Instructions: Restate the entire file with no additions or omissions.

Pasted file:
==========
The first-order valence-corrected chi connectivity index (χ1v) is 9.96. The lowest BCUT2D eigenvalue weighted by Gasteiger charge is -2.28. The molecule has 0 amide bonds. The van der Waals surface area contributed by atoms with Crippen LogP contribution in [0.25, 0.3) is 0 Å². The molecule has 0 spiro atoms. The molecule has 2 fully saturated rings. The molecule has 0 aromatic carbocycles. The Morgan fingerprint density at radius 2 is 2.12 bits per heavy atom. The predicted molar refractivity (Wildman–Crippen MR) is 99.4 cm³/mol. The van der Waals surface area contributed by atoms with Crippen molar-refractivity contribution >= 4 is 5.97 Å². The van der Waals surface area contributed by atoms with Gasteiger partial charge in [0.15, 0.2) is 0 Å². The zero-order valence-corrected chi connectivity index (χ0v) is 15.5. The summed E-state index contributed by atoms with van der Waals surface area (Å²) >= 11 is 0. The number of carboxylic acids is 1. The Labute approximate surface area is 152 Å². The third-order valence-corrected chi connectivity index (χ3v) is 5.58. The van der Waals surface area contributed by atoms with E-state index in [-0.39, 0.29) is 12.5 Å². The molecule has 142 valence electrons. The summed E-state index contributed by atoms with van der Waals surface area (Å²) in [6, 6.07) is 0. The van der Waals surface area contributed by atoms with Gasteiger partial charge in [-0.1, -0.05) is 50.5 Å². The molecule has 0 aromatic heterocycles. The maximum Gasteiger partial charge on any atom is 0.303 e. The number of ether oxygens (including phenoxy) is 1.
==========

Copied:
The first-order valence-corrected chi connectivity index (χ1v) is 9.96. The lowest BCUT2D eigenvalue weighted by Gasteiger charge is -2.28. The molecule has 0 amide bonds. The van der Waals surface area contributed by atoms with Crippen LogP contribution in [0.25, 0.3) is 0 Å². The molecule has 0 spiro atoms. The molecule has 2 fully saturated rings. The molecule has 0 aromatic carbocycles. The Morgan fingerprint density at radius 2 is 2.12 bits per heavy atom. The predicted molar refractivity (Wildman–Crippen MR) is 99.4 cm³/mol. The van der Waals surface area contributed by atoms with Crippen molar-refractivity contribution >= 4 is 5.97 Å². The van der Waals surface area contributed by atoms with Gasteiger partial charge in [0.15, 0.2) is 0 Å². The zero-order valence-corrected chi connectivity index (χ0v) is 15.5. The summed E-state index contributed by atoms with van der Waals surface area (Å²) >= 11 is 0. The number of carboxylic acids is 1. The Labute approximate surface area is 152 Å². The third-order valence-corrected chi connectivity index (χ3v) is 5.58. The van der Waals surface area contributed by atoms with E-state index in [-0.39, 0.29) is 12.5 Å². The molecule has 142 valence electrons. The summed E-state index contributed by atoms with van der Waals surface area (Å²) in [6, 6.07) is 0. The van der Waals surface area contributed by atoms with Gasteiger partial charge in [-0.1, -0.05) is 50.5 Å². The molecule has 0 aromatic heterocycles. The maximum Gasteiger partial charge on any atom is 0.303 e. The number of ether oxygens (including phenoxy) is 1.